I think it shows exactly the opposite. I think it shows a real commitment to making something work. It self-selects the people who are willing to join the project as risk-takers who have a real stake in the success of the project, and it stops us just drifting aimlessly for months on end because we don’t have a target date to be considered viable. And why would I commit to doing anything for longer than we need to find out if it is a success or not?

To give some context here, one of my regrets from my corporate days is that I didn’t fight harder for victory/defeat conditions on more of the projects I was involved with. Too many of them were hand-waving “let’s give this a go and see if anything comes of it” type projects. I think too many publishers at the time were enamoured of Google-style innovation coming from 20% time, and weren’t taking the manifold threats to their business seriously enough.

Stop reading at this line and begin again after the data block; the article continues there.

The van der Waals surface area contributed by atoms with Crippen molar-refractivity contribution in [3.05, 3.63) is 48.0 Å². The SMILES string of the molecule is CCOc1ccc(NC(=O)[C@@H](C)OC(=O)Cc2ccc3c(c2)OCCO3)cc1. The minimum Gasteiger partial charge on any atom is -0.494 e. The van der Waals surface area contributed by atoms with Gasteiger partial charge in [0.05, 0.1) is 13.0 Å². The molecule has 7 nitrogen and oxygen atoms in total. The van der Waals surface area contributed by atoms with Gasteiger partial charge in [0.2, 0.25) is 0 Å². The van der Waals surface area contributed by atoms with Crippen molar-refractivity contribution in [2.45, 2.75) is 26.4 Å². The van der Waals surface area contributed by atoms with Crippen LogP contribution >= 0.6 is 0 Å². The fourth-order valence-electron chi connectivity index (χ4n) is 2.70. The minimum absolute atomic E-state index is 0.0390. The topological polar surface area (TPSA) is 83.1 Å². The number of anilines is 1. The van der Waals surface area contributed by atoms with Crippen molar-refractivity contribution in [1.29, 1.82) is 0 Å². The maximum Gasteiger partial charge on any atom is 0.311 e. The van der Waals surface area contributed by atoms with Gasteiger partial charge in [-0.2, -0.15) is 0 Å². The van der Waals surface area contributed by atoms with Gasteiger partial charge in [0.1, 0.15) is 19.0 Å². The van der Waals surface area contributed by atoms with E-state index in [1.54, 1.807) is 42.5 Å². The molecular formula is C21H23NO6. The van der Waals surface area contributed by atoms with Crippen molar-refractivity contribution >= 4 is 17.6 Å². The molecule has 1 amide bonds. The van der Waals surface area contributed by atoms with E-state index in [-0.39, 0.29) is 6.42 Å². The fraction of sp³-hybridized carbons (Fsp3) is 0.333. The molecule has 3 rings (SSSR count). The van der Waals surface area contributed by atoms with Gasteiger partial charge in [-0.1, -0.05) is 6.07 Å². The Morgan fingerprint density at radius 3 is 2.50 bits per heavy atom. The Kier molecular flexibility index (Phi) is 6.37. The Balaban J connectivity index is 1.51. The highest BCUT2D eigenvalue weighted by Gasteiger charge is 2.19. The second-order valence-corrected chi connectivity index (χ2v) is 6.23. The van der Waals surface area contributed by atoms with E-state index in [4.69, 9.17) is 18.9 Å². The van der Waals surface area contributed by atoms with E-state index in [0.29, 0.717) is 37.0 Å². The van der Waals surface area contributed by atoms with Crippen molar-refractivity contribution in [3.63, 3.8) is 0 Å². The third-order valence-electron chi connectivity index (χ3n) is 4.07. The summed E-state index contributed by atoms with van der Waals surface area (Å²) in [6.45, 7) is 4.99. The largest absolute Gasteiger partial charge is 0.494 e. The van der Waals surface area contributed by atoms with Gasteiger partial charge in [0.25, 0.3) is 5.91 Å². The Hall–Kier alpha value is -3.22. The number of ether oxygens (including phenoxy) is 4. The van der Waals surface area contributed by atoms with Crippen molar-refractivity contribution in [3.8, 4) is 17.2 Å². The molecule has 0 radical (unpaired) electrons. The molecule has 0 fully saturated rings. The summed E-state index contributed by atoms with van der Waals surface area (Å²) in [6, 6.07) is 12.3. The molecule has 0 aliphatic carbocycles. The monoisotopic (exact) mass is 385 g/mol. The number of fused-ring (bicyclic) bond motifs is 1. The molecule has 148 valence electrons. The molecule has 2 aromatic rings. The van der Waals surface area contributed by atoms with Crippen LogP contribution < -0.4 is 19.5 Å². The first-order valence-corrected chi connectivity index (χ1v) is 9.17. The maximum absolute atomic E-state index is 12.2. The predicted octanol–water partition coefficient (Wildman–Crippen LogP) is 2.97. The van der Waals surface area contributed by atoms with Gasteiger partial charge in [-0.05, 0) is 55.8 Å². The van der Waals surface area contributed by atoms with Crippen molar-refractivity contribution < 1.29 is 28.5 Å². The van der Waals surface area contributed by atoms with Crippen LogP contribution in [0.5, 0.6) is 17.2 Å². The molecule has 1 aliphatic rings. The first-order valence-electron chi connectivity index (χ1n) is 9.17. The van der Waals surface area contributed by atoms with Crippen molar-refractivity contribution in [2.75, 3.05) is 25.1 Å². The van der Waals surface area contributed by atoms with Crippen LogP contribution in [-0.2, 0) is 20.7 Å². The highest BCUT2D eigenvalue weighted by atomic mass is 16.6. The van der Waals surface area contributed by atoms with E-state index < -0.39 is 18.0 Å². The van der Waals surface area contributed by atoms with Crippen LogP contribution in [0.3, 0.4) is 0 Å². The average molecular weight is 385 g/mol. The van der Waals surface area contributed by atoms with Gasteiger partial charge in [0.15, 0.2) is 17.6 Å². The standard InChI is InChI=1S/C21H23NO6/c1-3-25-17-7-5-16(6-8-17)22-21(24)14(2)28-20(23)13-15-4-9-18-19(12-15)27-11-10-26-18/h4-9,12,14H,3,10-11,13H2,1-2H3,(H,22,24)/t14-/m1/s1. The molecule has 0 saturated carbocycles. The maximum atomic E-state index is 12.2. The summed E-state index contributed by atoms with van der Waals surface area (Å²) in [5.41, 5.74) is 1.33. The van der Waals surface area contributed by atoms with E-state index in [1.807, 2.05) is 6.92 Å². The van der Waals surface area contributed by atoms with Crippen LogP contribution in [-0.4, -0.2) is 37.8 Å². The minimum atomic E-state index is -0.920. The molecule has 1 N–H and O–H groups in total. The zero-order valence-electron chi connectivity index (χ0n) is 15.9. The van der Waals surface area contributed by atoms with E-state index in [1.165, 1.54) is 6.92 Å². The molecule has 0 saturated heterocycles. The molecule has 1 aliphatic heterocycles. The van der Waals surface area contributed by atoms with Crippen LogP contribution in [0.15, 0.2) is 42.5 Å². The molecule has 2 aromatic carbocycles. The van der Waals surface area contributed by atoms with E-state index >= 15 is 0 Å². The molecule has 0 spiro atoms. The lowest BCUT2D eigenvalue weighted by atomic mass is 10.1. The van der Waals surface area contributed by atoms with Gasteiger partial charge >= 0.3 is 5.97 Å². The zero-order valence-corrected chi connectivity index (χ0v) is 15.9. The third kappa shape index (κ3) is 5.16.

No time for hobbyists

The very structure of traditional media companies demand that you have some sort of success or failure condition in place, otherwise there’s no existing corporate way to get the money and attention you need to continue to grow what’s evidently a success – or to stop a failure being a resource drain. And, as Martin suggests, putting those sorts of parameters around a project gets people to take it more seriously.

We have to stop treating innovation in publishing as a hobby, and give it a serious business focus. Kudos to Malcolm Coles at Trinity Mirror for doing exactly that.

Tom Phillips

Warning: liveblogging. Prone to error, inaccuracy and howling typos. Some of them will be mine, some of them auto-correct’s. But don’t say you weren’t warned…

USvsth3m is an experiment funded by Trinity Mirror to see if they could reach new audiences. They were aware that there was a type of traffic that they just weren’t getting – and they were locked into a certain way of producing content.